Is it worth going into the emptiness of emotional darkness and denying yourself the affection of peers in the pursuit of championships?
That’s the question that lingers from watching ESPN’s The Last Dance. Michael Jordan was at home in that lonely darkness. He understood it was necessary to work with singular focus and demand the same level of work and sacrifice from others.
Not only did Jordan willfully dive into that cold and loveless chasm to wring the most out of his singular athletic gifts – he pulled teammates with him. And he did it again and again and again and again and again and again. Six times, Jordan shackled his teammates together and leaped into that cold abyss.
“That’s who I am. That’s how I play the game. If you don’t want to play that way, don’t play that way,” Jordan said as he nearly broke down before calling for a break. Jordan’s emotions speak to his craving of championships and the sacrifices involved in their quest.
It’s easy for those on the outside to question the desire of current professional athletes as they choose to avoid the renunciation of empathy necessary to win. For some, making millions – as most do in the NBA – is enough. Providing for family and living the dream as a pro athlete is plenty for most reasonable people. Some work tirelessly themselves. Precious few demand others join them in a march to collective greatness. Two threepeats in the same decade doesn’t happen very often because it’s a rare group that embraces a challenge of that magnitude.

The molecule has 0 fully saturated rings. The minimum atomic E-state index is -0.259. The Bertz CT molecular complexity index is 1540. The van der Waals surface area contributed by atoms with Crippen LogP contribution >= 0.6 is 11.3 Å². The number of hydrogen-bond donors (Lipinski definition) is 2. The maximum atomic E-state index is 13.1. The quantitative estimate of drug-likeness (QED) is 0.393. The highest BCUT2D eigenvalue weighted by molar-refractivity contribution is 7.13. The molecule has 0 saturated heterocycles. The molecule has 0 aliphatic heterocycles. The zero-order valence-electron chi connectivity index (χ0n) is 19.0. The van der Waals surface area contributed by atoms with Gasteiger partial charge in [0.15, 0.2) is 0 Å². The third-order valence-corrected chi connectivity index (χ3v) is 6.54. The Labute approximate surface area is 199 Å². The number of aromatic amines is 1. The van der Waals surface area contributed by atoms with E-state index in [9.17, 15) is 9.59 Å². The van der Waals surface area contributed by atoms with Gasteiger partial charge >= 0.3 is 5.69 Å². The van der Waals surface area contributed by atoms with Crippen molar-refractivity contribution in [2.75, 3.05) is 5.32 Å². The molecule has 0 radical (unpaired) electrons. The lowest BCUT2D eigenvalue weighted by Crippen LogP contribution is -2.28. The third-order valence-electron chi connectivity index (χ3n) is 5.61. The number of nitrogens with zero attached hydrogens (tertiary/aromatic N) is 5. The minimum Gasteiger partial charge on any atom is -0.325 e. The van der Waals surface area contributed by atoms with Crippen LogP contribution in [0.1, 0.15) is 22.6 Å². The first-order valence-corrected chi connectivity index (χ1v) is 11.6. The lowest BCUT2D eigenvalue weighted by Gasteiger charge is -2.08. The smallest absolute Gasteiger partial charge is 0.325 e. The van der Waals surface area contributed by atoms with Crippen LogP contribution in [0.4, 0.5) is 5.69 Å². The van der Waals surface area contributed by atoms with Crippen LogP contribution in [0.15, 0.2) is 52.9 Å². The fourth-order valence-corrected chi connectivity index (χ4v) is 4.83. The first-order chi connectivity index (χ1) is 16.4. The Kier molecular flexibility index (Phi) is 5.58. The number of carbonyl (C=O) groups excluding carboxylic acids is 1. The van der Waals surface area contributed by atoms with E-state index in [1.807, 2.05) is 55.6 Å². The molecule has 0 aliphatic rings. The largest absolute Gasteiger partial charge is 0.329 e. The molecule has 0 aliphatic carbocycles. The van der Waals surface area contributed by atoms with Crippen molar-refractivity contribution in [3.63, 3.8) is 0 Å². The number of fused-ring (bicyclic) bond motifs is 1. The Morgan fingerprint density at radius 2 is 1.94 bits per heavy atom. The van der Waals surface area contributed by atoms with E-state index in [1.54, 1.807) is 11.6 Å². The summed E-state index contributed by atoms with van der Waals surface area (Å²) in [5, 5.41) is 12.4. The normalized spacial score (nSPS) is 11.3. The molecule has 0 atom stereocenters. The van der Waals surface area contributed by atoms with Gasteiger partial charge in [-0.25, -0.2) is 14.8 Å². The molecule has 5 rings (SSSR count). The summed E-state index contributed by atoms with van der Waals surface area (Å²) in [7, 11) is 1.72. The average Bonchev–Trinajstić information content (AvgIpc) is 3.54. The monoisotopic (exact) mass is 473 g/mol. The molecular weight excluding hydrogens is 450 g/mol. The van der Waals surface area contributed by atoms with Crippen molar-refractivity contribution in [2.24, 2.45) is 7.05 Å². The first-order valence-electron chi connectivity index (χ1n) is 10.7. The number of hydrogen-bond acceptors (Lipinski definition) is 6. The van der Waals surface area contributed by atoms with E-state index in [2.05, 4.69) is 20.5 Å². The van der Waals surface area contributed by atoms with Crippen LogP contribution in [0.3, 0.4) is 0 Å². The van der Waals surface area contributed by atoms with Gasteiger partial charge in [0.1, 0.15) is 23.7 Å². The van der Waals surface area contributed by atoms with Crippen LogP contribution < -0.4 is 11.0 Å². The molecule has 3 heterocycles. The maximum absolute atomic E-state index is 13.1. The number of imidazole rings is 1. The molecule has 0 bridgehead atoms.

That’s why The Last Dance was made. Jordan’s sacrifice and strength of will is rare. Maybe Bill Russell was also a similarly demanding leader, but the list of great leaders with six or more rings is short.
If you have spent a moment in that airless vacuum of competitive zeal, you know how difficult it is to maintain. Most never go there because it requires a suspension of decency and politeness. Through the last five Sundays, we got a rare glimpse inside what it feels like to stay inside it from the moment you awaken until the moment you fail asleep for a decade.
With Jordan, it’s even more remarkable because he was such a physical freak and charismatic figure that he could have made hundreds of millions in endorsements while smiling his way through his career as a popular and fun-loving teammate without six titles.
Everyone would rather win than lose, but Jordan was willing to go farther to get there than anyone during his era, and those six championship trophies testify to his singular willingness to sacrifice.
If winning championships was easy, everyone would do it. The point of differentiation in the 1990s was the question Jordan was willing to answer in the affirmative: is winning is worth everything necessary to reach that competitive summit?
The Last Dance was a fascinating look into the mind of a gifted and flawed maniac was demanded maximum effort and sacrifice from himself and everyone around him. Jordan was a jerk in the moment but glorious in the longterm as a teammate while his Bulls built a legacy of dominance that continues to resonate today.
Was it worth the pain, sacrifice, and ridicule? Depends upon who and what you are. For Jordan, the answer is an obvious yes because we see in the final episode of The Last Dance that Jordan spends more time and energy coveting the unwon seventh title than celebrating the six he did. For his teammates, most continue to be remembered and earn a handsome living at least in part because of Jordan’s influence.
That’s why he was – and is – a champion.